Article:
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This is what my function looks like to open the serial port (Ubuntu 12.04):

int open_port(void)
{
  int fd; /* File descriptor for the port */

  fd = open("/dev/ttyUSB0", O_RDWR | O_NOCTTY | O_NDELAY);

  if (fd == -1)
  {
   // Could not open the port.          
   perror("open_port: Unable to open /dev/ttyUSB0 - ");
  }
  else
    fcntl(fd, F_SETFL, 0);

  struct termios options;

  tcgetattr(fd, &options); //setting baud rates and stuff
  cfsetispeed(&options, B19200);
  cfsetospeed(&options, B19200);
  options.c_cflag |= (CLOCAL | CREAD);
  tcsetattr(fd, TCSANOW, &options);

  tcsetattr(fd, TCSAFLUSH, &options);

  options.c_cflag &= ~PARENB;//next 4 lines setting 8N1
  options.c_cflag &= ~CSTOPB;
  options.c_cflag &= ~CSIZE;
  options.c_cflag |= CS8;

  //options.c_cflag &= ~CNEW_RTSCTS;

  options.c_lflag &= ~(ICANON | ECHO | ECHOE | ISIG); //raw input

  options.c_iflag &= ~(IXON | IXOFF | IXANY);//dsiable software flow control

  return (fd);
}

What the problem is, is that when I run this program and if my serial device was already plugged in, the buffer has content in it. I need a way to clear the buffer before I start reading from it. I thought using tcsetattr(fd, TCSAFLUSH, &options); would fix this problem, by flushing the IO buffers before initializing the port, but no such luck. Any insight?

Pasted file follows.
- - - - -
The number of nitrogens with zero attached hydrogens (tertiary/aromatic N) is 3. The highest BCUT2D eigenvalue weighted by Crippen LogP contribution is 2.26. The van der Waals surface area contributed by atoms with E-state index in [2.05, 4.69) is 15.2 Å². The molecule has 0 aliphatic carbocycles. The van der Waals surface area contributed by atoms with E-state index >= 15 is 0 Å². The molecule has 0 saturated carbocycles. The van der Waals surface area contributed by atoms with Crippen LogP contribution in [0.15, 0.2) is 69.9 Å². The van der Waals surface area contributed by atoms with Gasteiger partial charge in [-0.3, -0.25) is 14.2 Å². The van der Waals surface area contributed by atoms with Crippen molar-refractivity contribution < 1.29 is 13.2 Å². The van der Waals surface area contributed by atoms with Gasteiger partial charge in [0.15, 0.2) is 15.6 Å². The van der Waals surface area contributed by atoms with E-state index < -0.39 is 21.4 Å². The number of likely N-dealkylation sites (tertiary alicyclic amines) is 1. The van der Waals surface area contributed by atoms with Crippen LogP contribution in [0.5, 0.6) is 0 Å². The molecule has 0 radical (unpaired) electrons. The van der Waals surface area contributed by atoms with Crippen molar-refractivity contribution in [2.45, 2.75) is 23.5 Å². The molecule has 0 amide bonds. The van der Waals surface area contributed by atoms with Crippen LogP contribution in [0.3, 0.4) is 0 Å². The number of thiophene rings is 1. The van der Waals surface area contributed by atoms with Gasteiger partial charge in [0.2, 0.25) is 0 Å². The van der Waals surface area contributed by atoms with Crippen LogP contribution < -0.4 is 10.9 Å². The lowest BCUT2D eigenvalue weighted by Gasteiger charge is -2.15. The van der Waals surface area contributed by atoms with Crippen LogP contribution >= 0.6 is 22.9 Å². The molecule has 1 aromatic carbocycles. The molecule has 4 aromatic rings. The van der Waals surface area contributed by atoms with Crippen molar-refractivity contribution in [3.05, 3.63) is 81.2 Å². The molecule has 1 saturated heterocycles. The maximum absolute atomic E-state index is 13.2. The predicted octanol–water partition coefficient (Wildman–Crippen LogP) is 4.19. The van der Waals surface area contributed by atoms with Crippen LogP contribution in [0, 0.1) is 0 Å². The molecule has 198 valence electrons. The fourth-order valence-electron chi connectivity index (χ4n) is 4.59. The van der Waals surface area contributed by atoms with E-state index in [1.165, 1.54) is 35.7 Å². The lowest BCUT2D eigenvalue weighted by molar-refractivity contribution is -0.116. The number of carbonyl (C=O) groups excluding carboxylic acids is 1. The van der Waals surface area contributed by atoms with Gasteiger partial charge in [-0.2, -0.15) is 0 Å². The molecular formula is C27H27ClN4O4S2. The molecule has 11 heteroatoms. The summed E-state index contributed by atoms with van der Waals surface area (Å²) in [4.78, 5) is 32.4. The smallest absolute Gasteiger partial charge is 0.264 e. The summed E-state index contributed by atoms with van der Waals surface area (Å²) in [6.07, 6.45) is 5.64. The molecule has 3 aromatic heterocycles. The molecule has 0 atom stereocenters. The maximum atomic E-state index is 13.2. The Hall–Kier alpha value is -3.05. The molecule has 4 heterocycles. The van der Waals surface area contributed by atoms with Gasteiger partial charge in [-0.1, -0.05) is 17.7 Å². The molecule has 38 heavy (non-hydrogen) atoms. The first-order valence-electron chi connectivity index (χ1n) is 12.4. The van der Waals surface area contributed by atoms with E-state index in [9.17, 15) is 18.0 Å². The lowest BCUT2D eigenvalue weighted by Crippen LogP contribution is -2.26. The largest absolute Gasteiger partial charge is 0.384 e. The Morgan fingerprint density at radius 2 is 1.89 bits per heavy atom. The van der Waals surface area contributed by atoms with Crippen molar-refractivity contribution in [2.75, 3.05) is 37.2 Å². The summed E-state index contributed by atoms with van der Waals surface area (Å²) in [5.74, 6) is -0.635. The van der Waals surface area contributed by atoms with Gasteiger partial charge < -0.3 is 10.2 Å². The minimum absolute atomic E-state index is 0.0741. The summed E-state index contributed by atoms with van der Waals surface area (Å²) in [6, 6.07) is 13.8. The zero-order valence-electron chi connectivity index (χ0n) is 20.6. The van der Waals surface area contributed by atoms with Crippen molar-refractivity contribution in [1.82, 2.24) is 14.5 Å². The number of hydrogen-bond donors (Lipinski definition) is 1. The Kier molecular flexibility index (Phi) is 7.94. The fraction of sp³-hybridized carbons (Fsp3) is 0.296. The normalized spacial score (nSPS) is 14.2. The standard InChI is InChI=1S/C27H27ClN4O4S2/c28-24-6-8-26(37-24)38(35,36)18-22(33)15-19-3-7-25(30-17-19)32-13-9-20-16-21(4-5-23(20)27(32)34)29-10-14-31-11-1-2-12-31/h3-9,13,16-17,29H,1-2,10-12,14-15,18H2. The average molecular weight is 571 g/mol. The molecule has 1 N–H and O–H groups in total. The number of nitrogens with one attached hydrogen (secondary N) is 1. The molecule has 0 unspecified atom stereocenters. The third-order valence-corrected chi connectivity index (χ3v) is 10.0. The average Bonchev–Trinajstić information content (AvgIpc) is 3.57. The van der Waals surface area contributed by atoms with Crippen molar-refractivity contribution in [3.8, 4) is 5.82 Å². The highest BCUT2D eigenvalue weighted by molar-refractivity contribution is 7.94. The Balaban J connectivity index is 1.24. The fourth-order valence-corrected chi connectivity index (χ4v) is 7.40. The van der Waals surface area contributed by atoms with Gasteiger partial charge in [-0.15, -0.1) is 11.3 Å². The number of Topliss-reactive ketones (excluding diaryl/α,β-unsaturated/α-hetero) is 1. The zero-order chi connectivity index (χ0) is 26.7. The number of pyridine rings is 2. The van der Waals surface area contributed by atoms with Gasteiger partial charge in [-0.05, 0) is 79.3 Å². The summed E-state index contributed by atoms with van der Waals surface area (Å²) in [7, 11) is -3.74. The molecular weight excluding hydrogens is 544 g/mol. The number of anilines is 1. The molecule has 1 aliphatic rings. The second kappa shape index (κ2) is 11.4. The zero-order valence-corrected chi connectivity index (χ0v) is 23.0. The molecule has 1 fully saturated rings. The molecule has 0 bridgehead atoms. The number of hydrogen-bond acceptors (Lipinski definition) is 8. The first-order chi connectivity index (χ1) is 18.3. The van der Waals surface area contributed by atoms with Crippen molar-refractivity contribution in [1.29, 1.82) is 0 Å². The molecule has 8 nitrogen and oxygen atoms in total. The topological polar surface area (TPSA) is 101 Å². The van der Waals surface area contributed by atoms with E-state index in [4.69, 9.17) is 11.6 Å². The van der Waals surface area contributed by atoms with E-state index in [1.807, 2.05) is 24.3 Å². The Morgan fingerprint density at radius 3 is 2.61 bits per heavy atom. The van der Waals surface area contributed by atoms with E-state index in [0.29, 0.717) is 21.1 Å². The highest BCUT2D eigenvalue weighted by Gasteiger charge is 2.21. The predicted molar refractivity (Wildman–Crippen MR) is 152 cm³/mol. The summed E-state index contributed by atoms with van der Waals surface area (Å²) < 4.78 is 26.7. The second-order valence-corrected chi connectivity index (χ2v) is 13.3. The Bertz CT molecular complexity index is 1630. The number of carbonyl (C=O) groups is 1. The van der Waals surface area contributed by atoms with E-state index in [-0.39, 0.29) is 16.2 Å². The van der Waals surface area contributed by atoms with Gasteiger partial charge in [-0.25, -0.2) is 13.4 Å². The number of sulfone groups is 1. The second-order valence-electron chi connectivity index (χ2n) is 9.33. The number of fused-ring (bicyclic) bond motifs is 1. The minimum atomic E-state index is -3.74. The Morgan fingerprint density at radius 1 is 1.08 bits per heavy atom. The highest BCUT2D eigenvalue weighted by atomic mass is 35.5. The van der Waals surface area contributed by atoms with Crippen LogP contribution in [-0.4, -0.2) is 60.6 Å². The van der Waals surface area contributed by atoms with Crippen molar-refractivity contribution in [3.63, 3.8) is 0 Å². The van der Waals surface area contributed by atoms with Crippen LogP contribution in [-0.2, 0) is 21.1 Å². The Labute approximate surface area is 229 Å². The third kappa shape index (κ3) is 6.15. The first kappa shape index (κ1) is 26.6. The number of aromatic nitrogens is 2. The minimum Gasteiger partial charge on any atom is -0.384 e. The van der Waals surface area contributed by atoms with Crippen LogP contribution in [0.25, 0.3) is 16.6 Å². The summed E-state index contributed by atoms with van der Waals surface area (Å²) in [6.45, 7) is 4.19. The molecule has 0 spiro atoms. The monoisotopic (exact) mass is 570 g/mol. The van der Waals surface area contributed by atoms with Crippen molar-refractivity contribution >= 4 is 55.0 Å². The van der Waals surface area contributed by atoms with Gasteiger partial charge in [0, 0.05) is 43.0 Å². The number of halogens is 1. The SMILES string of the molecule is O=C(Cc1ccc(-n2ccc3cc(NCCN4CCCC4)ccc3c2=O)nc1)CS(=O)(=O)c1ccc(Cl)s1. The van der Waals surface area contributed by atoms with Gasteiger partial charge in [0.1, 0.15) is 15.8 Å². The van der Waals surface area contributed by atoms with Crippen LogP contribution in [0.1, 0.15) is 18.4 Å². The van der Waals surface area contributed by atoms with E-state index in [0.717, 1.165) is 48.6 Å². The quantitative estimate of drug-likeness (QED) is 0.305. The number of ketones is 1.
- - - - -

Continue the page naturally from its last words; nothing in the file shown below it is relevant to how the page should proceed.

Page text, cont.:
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1 Answer

I think I figured it out. For some reason, I need to add a delay before flushing. These two lines added before returning fd seem to have done the trick:

  sleep(2); //required to make flush work, for some reason
  tcflush(fd,TCIOFLUSH);
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8  
hopefully someone can enlighten us why this works :-) –  markus_p Oct 22 '12 at 15:36
    
+1 I'm a bit stumped by this as well. –  Nathan Lilienthal Jun 13 '13 at 4:57
    
I think it was this bug in Linux Kernel: see lkml.iu.edu//hypermail/linux/kernel/0707.3/1776.html –  Étienne Mar 28 at 8:37
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